[I]t's vital that we define and apply protocols for the use force by the agencies tasked with applying the law as well as punish the public officials who don't respect said protocols. There's no other way. The security force, as with any other government official, must be subject to rules in carrying out their job and sanctions when they don't fulfill their duty in the previously established manner. This of course touches on the sensitive topic of the military fuero [the exemption of soldiers from civilian trials]. And on this point it's clear that though the fuero has it's origins in dealing with breaches of military discipline, the application of the fuero when complaints about human rights abuses by members of the armed forces are presented does not contribute to a sense of certainty that the use of force is carried out in the appropriate manner, which delegitimizes the government's strategy of combating drug traffickers. In other words, if there is not clear demarcation of the form in which the security forces must behave in their combat against organized crime, the positions of those who think that government force shouldn't be applied because of the social cost that this application can generate will be strengthened. And that, ultimately, will derail policies of combating drug traffickers. And in such a situation the only ones who will are the criminals, not the government nor the citizens.I take this as another argument that addressing human rights is most important for people who, like Calderón, favor a tough stance toward organized crime, for the reasons Chabat mentions, but also because a more humane security policy is going to be over the long haul objectively better at reducing crime and arresting criminals.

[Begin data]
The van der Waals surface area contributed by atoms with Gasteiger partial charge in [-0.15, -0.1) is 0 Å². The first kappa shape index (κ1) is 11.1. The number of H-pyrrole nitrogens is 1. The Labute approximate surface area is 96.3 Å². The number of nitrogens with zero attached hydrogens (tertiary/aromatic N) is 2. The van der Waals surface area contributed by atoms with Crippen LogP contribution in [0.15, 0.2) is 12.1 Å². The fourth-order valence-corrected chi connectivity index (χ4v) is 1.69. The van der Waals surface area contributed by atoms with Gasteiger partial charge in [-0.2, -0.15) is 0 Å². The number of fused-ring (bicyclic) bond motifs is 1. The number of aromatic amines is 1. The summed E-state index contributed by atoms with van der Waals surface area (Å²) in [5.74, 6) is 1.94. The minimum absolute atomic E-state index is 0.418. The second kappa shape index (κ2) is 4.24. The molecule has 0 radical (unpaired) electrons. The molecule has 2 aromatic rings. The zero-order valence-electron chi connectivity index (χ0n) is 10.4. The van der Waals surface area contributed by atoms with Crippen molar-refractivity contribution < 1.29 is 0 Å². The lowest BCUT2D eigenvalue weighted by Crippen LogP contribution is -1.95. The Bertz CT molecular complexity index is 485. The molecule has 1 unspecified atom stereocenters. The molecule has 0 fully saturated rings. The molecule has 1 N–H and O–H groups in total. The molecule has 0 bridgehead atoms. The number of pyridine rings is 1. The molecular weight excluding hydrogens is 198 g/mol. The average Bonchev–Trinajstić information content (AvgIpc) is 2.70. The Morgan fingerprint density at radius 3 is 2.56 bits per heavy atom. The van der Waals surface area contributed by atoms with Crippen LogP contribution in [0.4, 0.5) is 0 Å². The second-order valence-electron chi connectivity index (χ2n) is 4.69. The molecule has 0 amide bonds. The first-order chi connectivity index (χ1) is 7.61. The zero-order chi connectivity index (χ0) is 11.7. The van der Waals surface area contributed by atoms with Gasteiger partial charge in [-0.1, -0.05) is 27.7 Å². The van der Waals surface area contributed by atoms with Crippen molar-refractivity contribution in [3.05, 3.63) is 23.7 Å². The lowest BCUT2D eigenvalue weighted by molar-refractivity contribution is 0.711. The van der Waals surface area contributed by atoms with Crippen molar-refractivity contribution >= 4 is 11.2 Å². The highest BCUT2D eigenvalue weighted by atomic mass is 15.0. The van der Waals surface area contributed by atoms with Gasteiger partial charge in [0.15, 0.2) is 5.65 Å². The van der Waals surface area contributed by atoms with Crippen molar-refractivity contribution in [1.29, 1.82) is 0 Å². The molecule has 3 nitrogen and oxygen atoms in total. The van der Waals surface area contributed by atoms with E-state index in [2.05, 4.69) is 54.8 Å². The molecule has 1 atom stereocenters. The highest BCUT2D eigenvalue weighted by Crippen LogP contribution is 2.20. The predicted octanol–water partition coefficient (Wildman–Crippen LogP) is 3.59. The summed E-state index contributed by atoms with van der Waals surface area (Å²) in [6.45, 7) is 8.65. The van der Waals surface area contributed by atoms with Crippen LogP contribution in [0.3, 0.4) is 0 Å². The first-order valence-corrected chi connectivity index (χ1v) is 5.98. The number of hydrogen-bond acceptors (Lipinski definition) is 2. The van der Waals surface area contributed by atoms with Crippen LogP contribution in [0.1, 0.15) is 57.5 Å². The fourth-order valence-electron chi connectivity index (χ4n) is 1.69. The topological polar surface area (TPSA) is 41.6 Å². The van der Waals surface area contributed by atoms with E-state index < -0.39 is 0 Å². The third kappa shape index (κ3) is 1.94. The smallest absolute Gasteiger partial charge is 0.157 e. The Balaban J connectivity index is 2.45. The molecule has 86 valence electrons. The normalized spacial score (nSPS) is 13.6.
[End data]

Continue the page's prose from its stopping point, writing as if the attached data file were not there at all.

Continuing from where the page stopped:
Monday, April 12, 2010
Defining Proper Behavior for Security Agencies
Jorge Chabat splits the difference between those who think that Mexico should continue full steam ahead in attacking organized crime and those who think it should lay off the gas: